If you are planning a tournament in the Fall or Winter, don’t be discouraged by the cold weather.  A chill in the air can be a great opportunity for your players to experience unique interactions on and off the course.  Here are some simple suggestions that players, sponsors and volunteers will enjoy.

  • Ask a course pro to donate some time prior to tee off.  A quick pass down the driving range line will give each player the opportunity to get a simple swing or strategy tip.  The pro might also gain new students.
  • It can be downright cold in certain climates – especially with an early starting time.  Consider setting up a warming station on a couple tee boxes (perhaps those that have a history of long waits).  You might want to offer hot coffee, tea, cider or cocoa.  With permission, the course may allow you to operate a portable enclosed fire pit.  Bring a smile and cheer to each golfer as they pass through.
  • Don’t forget that golfers will work up an appetite while playing in cooler temperatures.  Consider providing hearty season-specific snacks.  Invite a local bakery to sponsor your event with a table full of Fall favorites such as miniature apple pies and pumpkin muffins.
  • Be creative with hole contests.  One tournament planner held a “Drive the Pumpkin” contest where scramble players could try to hit a pumpkin with their tee shot in order to win an automatic one-putt.  Another event featured a “Mitten Putt” where each player had to wear a pair of winter mittens while putting on one of the greens.

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Share your ideas with other tournament planners.

What types of special events, contests and prizes have you provided at your Fall or Winter tournaments?


A golf tournament is an excellent way to bring people together for entertainment and networking.  Whether you’re raising money for a charity or simply thanking clients and employees, a golf tournament is sure to provide quality time for all participants .

Unfortunately, non-golfers who are involved in the tournament planning are inadvertently left out of the golf-specific aspect of the event.  Although they are normally happy to volunteer and attend luncheons and award dinners, they are missing out on the key ingredient – the game itself.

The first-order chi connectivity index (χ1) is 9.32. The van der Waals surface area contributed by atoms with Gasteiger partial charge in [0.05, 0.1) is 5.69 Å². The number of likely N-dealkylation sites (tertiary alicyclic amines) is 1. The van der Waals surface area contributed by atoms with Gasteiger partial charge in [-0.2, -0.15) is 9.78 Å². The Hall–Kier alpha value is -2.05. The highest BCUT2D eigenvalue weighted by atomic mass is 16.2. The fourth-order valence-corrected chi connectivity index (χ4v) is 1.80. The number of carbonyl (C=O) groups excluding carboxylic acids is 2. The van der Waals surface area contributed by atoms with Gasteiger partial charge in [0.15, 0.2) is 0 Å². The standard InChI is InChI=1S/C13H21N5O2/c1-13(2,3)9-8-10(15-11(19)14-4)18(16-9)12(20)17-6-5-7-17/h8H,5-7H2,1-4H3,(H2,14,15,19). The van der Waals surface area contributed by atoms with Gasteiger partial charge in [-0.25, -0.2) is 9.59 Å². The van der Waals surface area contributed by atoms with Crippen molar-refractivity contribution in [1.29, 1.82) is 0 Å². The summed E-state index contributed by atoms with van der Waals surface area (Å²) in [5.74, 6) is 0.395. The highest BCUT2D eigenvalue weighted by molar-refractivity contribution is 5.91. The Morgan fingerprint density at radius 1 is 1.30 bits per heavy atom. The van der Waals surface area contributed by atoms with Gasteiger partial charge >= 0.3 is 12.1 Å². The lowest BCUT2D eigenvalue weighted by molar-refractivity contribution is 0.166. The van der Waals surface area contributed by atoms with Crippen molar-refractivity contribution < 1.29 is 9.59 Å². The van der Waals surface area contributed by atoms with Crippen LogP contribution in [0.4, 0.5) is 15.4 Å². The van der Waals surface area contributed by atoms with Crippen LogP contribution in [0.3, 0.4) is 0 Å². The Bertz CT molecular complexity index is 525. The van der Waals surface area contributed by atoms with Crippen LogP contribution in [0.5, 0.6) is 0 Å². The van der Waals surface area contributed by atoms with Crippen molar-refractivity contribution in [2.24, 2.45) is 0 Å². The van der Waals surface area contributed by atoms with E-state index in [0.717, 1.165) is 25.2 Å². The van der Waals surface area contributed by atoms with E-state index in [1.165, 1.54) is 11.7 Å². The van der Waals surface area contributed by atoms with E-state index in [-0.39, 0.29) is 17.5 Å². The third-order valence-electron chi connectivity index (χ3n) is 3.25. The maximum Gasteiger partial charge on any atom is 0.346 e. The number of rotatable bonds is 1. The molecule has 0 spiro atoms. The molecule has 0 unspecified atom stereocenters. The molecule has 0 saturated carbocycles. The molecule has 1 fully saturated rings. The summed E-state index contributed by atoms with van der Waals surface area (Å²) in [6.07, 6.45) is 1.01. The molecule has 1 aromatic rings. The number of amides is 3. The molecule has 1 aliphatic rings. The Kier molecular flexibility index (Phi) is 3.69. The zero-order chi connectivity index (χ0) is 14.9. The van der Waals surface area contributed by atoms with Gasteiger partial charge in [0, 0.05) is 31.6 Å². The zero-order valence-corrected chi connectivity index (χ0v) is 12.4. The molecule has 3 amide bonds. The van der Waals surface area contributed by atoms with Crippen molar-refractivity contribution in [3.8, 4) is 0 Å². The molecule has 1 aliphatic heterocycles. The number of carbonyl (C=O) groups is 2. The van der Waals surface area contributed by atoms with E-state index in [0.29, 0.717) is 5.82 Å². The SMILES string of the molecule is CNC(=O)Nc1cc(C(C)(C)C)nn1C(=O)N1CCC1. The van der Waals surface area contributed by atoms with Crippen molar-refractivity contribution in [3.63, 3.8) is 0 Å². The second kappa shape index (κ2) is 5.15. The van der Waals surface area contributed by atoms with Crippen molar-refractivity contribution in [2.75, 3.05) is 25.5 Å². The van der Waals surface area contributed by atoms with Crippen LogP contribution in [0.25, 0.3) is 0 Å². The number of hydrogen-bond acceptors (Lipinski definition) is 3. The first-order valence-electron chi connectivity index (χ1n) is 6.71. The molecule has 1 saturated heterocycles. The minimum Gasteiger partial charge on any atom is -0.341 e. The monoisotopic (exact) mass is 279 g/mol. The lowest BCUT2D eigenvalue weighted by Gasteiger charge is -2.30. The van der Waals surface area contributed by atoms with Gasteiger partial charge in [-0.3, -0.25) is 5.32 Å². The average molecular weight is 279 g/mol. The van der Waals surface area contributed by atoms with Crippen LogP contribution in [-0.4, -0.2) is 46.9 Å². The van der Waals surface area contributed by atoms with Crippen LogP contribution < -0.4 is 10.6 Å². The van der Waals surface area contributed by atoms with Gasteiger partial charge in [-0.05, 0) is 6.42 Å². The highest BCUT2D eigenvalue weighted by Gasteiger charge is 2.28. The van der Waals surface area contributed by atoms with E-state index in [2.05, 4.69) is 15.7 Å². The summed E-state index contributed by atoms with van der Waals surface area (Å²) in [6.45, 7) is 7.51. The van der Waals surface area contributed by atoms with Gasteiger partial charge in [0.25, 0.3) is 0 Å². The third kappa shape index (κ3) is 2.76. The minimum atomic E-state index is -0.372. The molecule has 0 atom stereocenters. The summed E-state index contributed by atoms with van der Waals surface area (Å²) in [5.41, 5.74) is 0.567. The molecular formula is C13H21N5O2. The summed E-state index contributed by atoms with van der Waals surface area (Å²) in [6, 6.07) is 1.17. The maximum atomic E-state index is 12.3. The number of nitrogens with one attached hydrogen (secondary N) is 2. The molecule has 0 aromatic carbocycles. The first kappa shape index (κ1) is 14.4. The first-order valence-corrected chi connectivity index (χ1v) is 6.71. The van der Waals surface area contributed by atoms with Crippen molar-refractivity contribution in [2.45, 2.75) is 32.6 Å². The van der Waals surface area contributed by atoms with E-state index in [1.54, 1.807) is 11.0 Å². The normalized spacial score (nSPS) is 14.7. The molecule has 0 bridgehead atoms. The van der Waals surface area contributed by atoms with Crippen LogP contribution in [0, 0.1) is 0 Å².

Here are a few examples of how you might be able to draw more non-golfer interest in your event.

Offer Group Instruction

Many non-golfers are interested in learning how to play the game, but won’t necessarily initiate the instruction process on their own.  It is very simple to set up group instruction during the course of tournament play.  Many golf pros are happy to offer either a free or drastically reduced rate for one-time groups because it gives them the opportunity to enroll the participants in follow up private instruction after the event.  You might consider structuring the clinic into three sessions – 1) Etiquette, Basic Rules & Golf Lingo, 2) Short Game, 3) Long Game.  Each session could easily last for one hour with a few breaks in between.  This would take up at least 3/4 of the time the golfers are out on the course.  This type of set up is a great introduction to the game and might convert non-golfers into golfers who will play in future events.  You could offer the group instruction for free or make it an option for the entry fee.

Train Volunteers as Caddies

One of the best ways to learn about the game is to see it in action.  Consider offering a caddy as an upgrade option on your entry fee.  This works best for smaller tournament fields as well as nine-hole tournaments.  Volunteer caddies could be trained in basic responsibilities in as little as 30 minutes.  This is a unique and fun way to get everyone directly involved in tournament play.

Set Up a Putting Course

There’s no reason why you can’t set up a tournament within a tournament.  While the golfers are out playing on the full course, the non-golfers can compete in a 9-hole or 18-hole putting tournament.  This is a great way to introduce them to most important stroke in golf.  Consider offering prizes or awards just as you would for the full tournament winners.  The first place winner could be awarded the opportunity to attempt a Putt Fore Cash from 40, 50 or 60 feet to win up to $25,000.  It is best set up as a “grandstand event” which means that everyone gathers around to watch the attempt immediately following tournament play.